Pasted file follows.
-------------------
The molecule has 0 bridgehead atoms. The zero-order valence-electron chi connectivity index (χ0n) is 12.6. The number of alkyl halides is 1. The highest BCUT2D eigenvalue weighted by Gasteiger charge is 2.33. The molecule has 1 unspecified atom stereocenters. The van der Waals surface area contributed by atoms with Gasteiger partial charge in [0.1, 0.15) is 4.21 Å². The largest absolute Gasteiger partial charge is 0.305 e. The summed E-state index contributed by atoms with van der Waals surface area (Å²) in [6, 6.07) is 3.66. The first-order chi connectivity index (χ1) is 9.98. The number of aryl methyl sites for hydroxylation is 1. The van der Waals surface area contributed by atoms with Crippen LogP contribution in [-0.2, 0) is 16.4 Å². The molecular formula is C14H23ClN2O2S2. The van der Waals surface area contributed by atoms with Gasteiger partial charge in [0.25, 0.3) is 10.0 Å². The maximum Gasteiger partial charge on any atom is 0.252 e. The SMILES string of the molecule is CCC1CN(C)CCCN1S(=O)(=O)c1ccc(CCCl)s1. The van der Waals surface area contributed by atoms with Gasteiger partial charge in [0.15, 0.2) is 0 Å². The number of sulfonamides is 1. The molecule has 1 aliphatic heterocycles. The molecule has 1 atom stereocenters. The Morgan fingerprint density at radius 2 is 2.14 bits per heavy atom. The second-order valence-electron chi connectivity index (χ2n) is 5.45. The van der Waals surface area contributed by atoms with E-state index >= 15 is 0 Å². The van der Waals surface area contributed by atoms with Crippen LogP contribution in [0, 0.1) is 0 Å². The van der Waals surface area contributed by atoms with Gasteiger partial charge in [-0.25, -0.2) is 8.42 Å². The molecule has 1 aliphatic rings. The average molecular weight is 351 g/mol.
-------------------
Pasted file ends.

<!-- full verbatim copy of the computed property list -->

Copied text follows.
The molecule has 0 bridgehead atoms. The zero-order valence-electron chi connectivity index (χ0n) is 12.6. The number of alkyl halides is 1. The highest BCUT2D eigenvalue weighted by Gasteiger charge is 2.33. The molecule has 1 unspecified atom stereocenters. The van der Waals surface area contributed by atoms with Gasteiger partial charge in [0.1, 0.15) is 4.21 Å². The largest absolute Gasteiger partial charge is 0.305 e. The summed E-state index contributed by atoms with van der Waals surface area (Å²) in [6, 6.07) is 3.66. The first-order chi connectivity index (χ1) is 9.98. The number of aryl methyl sites for hydroxylation is 1. The van der Waals surface area contributed by atoms with Crippen LogP contribution in [-0.2, 0) is 16.4 Å². The molecular formula is C14H23ClN2O2S2. The van der Waals surface area contributed by atoms with Gasteiger partial charge in [0.25, 0.3) is 10.0 Å². The maximum Gasteiger partial charge on any atom is 0.252 e. The SMILES string of the molecule is CCC1CN(C)CCCN1S(=O)(=O)c1ccc(CCCl)s1. The van der Waals surface area contributed by atoms with Gasteiger partial charge in [0.15, 0.2) is 0 Å². The number of sulfonamides is 1. The molecule has 1 aliphatic heterocycles. The molecule has 1 atom stereocenters. The Morgan fingerprint density at radius 2 is 2.14 bits per heavy atom. The second-order valence-electron chi connectivity index (χ2n) is 5.45. The van der Waals surface area contributed by atoms with E-state index >= 15 is 0 Å². The van der Waals surface area contributed by atoms with Crippen LogP contribution in [0, 0.1) is 0 Å². The van der Waals surface area contributed by atoms with Gasteiger partial charge in [-0.25, -0.2) is 8.42 Å². The molecule has 1 aliphatic rings. The average molecular weight is 351 g/mol.